Development Committee discusses economic overheating, development in conflict-affected states, situation in the Middle East.
Communiqué calls on Bank to expand role in agricultural development and research.
Ministers say 2011 World Development Report should stimulate assistance to conflict-affected states.
April 16, 2011—Food prices are the biggest threat today to the world’s poor, World Bank President Bob Zoellick told reporters at a press conference following the meeting of the Development Committee of the World Bank and IMF. “We are one shock away from a full-blown crisis,” said Zoellick.
In their final communiqué, Committee members expressed concern that “overheating in some sectors, especially food and energy, is resulting in price pressures and volatility.”
The discussion was based on a World Bank report, Responding to Global Food Price Volatility and Its Impact on Food Security. The communiqué highlighted in particular the World Bank Group’s “stepped-up role in agricultural development and agricultural research, including efforts to strengthen the productivity and resilience of smallholder production.” It called on the Bank to “pursue innovative solutions to strengthening agricultural productivity, trade, and farmers’ access to markets, as well as private investment and South-South cooperation.” And it stressed “the crucial role women play in agriculture and the importance of ensuring their needs are addressed.”
Also on the agenda was the latest World Development Report on conflict, security and development. In their communiqué, ministers described the report as having “the potential to stimulate significant improvement in the performance of the WBG and other development partners in fragile and conflict-affected states.” They supported a role for the World Bank Group that focuses on job creation, private sector development, inclusive growth, development of strong institutions, and enhancement of security and justice.
“We support incorporating lessons from the WDR into WBG policies and operations, including alignment of results and risk management, and provision of incentives to the best qualified staff to serve in these situations. We urge the WBG to be ready to engage early and consistently in fragile and conflict-affected situations within the areas covered by its institutional mandate, and in full coordination with other development partners.”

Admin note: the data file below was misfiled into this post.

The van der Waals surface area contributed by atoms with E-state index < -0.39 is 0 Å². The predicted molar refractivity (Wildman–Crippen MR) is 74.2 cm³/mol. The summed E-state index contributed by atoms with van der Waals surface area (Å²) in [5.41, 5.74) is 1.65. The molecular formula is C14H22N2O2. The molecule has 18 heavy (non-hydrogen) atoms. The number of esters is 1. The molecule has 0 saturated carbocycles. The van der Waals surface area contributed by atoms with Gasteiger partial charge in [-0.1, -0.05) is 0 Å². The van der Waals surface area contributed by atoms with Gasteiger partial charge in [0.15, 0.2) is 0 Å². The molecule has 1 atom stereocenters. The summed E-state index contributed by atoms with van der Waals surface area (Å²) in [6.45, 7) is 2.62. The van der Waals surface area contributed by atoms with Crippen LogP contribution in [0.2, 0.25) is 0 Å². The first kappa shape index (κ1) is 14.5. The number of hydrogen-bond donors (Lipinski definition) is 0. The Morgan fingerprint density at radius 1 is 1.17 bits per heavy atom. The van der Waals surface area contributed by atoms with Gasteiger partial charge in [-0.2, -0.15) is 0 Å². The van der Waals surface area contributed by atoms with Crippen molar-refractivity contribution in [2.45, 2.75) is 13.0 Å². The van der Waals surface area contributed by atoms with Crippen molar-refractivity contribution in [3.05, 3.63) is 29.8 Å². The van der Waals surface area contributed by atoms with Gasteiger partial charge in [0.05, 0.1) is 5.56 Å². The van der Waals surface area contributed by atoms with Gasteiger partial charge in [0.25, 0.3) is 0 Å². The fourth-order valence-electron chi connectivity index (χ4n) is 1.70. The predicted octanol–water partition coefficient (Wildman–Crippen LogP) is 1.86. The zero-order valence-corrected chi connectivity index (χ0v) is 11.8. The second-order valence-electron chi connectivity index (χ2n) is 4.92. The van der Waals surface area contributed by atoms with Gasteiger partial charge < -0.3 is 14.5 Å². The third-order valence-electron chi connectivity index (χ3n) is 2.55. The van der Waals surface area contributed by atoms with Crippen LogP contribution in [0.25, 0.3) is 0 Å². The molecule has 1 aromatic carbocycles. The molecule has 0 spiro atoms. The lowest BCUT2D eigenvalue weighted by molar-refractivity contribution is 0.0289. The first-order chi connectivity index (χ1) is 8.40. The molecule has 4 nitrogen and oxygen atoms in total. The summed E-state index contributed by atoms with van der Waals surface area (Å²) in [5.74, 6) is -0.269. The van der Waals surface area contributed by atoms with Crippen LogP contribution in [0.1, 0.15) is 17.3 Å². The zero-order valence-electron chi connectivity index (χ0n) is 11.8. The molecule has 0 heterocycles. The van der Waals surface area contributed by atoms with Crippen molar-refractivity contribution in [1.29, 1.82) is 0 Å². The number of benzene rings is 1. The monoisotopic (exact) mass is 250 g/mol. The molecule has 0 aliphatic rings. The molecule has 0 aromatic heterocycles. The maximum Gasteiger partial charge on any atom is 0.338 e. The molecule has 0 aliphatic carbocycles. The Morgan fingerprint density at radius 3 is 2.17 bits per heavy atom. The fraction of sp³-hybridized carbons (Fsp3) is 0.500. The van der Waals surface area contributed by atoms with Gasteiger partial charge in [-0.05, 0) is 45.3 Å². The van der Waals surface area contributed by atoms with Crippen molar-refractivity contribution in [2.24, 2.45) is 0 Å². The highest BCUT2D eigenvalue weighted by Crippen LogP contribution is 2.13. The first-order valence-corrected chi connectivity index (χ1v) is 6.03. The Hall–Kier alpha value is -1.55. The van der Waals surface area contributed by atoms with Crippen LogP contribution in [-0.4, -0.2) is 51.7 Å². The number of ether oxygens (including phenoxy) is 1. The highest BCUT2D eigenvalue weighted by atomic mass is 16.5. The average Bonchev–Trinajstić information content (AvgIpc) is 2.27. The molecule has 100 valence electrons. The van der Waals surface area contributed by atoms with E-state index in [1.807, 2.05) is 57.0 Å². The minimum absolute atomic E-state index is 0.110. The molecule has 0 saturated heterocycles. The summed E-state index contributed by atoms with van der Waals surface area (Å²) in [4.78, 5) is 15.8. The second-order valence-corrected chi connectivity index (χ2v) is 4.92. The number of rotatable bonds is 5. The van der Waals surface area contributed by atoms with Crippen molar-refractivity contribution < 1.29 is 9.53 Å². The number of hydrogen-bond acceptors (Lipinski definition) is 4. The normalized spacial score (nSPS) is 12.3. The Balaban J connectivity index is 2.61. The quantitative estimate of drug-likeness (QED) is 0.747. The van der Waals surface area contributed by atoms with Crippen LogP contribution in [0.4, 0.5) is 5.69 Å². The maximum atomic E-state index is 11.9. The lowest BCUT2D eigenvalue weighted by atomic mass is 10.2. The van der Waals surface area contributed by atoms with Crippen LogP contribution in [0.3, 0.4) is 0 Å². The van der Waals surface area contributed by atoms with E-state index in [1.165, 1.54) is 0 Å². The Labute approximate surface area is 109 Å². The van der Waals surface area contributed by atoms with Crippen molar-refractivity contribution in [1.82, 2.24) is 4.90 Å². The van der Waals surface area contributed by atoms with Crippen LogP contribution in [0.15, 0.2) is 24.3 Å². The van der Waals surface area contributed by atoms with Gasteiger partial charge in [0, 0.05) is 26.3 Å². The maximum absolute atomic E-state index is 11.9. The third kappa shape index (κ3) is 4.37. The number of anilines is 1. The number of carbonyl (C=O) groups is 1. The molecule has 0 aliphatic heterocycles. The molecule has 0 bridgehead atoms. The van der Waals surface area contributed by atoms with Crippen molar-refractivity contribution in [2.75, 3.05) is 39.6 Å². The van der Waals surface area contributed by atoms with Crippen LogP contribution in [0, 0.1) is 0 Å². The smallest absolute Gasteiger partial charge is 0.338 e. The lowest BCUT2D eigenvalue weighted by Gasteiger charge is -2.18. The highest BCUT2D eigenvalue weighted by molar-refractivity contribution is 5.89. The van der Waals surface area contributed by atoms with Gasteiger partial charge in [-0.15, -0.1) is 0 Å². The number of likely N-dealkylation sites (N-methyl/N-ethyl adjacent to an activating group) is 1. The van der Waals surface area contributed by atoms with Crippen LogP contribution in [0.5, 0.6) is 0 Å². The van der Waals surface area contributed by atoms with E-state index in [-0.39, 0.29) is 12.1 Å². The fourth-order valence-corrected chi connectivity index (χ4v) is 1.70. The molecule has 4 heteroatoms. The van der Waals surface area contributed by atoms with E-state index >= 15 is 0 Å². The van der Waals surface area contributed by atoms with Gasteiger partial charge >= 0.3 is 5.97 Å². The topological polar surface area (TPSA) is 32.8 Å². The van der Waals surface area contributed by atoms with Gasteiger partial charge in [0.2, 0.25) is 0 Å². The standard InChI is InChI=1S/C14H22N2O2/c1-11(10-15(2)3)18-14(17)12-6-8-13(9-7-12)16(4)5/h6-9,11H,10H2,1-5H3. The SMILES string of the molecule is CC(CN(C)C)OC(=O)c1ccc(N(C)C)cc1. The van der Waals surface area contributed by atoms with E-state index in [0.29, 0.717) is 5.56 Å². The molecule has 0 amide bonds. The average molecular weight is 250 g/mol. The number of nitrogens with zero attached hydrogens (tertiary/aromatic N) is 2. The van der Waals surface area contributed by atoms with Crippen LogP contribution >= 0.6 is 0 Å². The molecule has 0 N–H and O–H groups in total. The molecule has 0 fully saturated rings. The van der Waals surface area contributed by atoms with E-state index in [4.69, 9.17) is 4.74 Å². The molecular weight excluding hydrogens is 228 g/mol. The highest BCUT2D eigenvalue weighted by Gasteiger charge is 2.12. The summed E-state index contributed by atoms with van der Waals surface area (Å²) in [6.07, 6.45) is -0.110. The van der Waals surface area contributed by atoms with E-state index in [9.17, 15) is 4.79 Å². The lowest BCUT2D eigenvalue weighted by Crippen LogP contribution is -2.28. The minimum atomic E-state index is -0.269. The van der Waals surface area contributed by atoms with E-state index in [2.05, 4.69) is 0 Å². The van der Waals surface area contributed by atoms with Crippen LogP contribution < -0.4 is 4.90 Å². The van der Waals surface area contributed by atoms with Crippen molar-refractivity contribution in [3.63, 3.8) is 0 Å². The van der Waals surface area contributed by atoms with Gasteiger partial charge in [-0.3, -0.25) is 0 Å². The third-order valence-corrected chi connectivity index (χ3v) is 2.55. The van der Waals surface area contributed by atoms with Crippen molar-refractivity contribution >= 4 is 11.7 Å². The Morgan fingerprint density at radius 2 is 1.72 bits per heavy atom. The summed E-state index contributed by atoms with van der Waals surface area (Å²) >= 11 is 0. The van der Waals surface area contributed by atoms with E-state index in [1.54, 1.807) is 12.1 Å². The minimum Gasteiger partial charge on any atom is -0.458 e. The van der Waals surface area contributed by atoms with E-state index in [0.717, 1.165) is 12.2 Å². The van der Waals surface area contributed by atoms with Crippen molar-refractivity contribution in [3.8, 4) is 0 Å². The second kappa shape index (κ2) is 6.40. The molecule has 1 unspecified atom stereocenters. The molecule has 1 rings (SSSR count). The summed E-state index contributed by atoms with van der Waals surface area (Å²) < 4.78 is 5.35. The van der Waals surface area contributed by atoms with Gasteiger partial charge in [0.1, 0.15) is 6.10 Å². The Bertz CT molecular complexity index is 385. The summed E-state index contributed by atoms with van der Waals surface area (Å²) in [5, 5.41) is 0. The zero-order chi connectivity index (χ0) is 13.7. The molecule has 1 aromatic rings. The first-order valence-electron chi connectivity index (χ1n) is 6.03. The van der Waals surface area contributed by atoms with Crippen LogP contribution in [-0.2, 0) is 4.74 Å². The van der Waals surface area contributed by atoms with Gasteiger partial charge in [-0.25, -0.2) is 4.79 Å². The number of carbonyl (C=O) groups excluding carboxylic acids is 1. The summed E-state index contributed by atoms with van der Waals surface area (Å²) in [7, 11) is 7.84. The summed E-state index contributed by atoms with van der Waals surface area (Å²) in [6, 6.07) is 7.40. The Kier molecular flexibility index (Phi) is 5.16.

In assessing progress toward the Millennium Development Goals, Zoellick pointed out that not one conflict-affected country has been able to attain a single Millennium Development Goal. “We need to make progress in fragile states,” he said. Since the Middle East and North Africa is foremost in everyone’s mind, he called for immediate action—in supporting policy reform and not necessarily financing—and not waiting for the situation to stabilize. This support should comprise transparency and accountability measures, governance, job creation, safety nets, private sector and export development, and social accountability which means engaging with civil society, he said. “We need a new social contract where governments listen to their people.” Zoellick referred to the situation in the Middle East as an opportunity to put the findings of the World Development Report into practice.
Ministers also participated on Friday in a “Bali Breakfast”—a Ministerial Dialogue on Climate Change. The final communiqué called for “innovative approaches to development and climate change financing, and the Bank’s support for the work of the Transitional Committee in charge of designing the GCF [Green Climate Fund].”
In addition to the core items on the Committee’s agenda—food prices and the World Development Report—governors received the 2011 Global Monitoring Report on progress toward the Millennium Development Goals, an update on World Bank Group Modernization, and a governance report—Strengthening Governance and Accountability: Shareholder Stewardship and Oversight.